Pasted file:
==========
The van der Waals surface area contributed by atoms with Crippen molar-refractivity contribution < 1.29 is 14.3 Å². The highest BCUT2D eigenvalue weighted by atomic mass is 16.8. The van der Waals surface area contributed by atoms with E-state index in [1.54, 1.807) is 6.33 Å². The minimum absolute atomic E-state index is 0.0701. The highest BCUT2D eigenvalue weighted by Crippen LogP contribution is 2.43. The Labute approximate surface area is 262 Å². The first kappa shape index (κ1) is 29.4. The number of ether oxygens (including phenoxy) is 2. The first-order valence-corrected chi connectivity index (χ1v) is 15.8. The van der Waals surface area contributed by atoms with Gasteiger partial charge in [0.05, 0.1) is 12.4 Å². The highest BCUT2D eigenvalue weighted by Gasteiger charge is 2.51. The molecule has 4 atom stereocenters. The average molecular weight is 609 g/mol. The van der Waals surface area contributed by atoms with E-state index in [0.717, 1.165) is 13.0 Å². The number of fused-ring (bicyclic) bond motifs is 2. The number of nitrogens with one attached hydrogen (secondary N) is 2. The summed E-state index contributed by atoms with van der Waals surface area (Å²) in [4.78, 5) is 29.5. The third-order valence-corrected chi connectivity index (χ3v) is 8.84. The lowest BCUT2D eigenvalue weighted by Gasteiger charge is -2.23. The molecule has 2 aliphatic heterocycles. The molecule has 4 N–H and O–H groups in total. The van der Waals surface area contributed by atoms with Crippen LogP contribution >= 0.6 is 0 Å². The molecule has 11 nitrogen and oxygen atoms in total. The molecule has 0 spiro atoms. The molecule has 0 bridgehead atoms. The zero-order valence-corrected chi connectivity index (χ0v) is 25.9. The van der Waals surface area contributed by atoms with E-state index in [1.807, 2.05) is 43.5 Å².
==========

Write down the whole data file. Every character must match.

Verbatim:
The van der Waals surface area contributed by atoms with Crippen molar-refractivity contribution < 1.29 is 14.3 Å². The highest BCUT2D eigenvalue weighted by atomic mass is 16.8. The van der Waals surface area contributed by atoms with E-state index in [1.54, 1.807) is 6.33 Å². The minimum absolute atomic E-state index is 0.0701. The highest BCUT2D eigenvalue weighted by Crippen LogP contribution is 2.43. The Labute approximate surface area is 262 Å². The first kappa shape index (κ1) is 29.4. The number of ether oxygens (including phenoxy) is 2. The first-order valence-corrected chi connectivity index (χ1v) is 15.8. The van der Waals surface area contributed by atoms with Gasteiger partial charge in [0.05, 0.1) is 12.4 Å². The highest BCUT2D eigenvalue weighted by Gasteiger charge is 2.51. The molecule has 4 atom stereocenters. The average molecular weight is 609 g/mol. The van der Waals surface area contributed by atoms with E-state index in [0.717, 1.165) is 13.0 Å². The number of fused-ring (bicyclic) bond motifs is 2. The number of nitrogens with one attached hydrogen (secondary N) is 2. The summed E-state index contributed by atoms with van der Waals surface area (Å²) in [4.78, 5) is 29.5. The third-order valence-corrected chi connectivity index (χ3v) is 8.84. The lowest BCUT2D eigenvalue weighted by Gasteiger charge is -2.23. The molecule has 2 aliphatic heterocycles. The molecule has 4 N–H and O–H groups in total. The van der Waals surface area contributed by atoms with Crippen LogP contribution >= 0.6 is 0 Å². The molecule has 11 nitrogen and oxygen atoms in total. The molecule has 0 spiro atoms. The molecule has 0 bridgehead atoms. The zero-order valence-corrected chi connectivity index (χ0v) is 25.9. The van der Waals surface area contributed by atoms with E-state index in [1.807, 2.05) is 43.5 Å².